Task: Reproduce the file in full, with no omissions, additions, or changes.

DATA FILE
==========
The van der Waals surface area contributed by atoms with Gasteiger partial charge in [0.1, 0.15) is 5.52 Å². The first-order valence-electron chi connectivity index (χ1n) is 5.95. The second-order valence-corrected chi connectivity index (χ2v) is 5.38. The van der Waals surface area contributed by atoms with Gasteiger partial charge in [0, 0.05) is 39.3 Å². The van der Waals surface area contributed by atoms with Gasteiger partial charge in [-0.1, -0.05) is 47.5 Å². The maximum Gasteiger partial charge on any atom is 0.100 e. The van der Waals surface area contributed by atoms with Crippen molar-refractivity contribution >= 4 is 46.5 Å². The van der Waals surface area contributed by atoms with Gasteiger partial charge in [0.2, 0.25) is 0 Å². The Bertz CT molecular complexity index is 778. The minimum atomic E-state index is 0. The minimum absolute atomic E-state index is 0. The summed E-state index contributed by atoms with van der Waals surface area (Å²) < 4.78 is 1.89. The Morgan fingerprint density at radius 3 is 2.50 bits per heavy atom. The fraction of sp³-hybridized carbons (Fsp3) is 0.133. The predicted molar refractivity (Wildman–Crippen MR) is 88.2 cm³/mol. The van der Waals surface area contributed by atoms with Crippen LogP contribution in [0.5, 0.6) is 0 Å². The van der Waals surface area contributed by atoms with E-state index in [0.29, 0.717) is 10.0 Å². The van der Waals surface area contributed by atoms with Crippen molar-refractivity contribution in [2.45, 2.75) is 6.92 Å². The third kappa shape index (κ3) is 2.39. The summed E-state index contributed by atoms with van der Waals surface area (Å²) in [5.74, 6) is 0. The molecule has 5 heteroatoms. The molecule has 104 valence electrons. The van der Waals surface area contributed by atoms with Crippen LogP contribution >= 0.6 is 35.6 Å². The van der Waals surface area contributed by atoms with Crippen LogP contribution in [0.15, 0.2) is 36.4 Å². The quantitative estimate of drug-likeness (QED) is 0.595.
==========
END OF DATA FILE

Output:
The van der Waals surface area contributed by atoms with Gasteiger partial charge in [0.1, 0.15) is 5.52 Å². The first-order valence-electron chi connectivity index (χ1n) is 5.95. The second-order valence-corrected chi connectivity index (χ2v) is 5.38. The van der Waals surface area contributed by atoms with Gasteiger partial charge in [0, 0.05) is 39.3 Å². The van der Waals surface area contributed by atoms with Gasteiger partial charge in [-0.1, -0.05) is 47.5 Å². The maximum Gasteiger partial charge on any atom is 0.100 e. The van der Waals surface area contributed by atoms with Crippen molar-refractivity contribution >= 4 is 46.5 Å². The van der Waals surface area contributed by atoms with Gasteiger partial charge in [0.2, 0.25) is 0 Å². The Bertz CT molecular complexity index is 778. The minimum atomic E-state index is 0. The minimum absolute atomic E-state index is 0. The summed E-state index contributed by atoms with van der Waals surface area (Å²) < 4.78 is 1.89. The Morgan fingerprint density at radius 3 is 2.50 bits per heavy atom. The fraction of sp³-hybridized carbons (Fsp3) is 0.133. The predicted molar refractivity (Wildman–Crippen MR) is 88.2 cm³/mol. The van der Waals surface area contributed by atoms with Crippen LogP contribution in [0.5, 0.6) is 0 Å². The van der Waals surface area contributed by atoms with E-state index in [0.29, 0.717) is 10.0 Å². The van der Waals surface area contributed by atoms with Crippen molar-refractivity contribution in [2.45, 2.75) is 6.92 Å². The third kappa shape index (κ3) is 2.39. The summed E-state index contributed by atoms with van der Waals surface area (Å²) in [5.74, 6) is 0. The molecule has 5 heteroatoms. The molecule has 104 valence electrons. The van der Waals surface area contributed by atoms with Crippen LogP contribution >= 0.6 is 35.6 Å². The van der Waals surface area contributed by atoms with Crippen LogP contribution in [0.15, 0.2) is 36.4 Å². The quantitative estimate of drug-likeness (QED) is 0.595.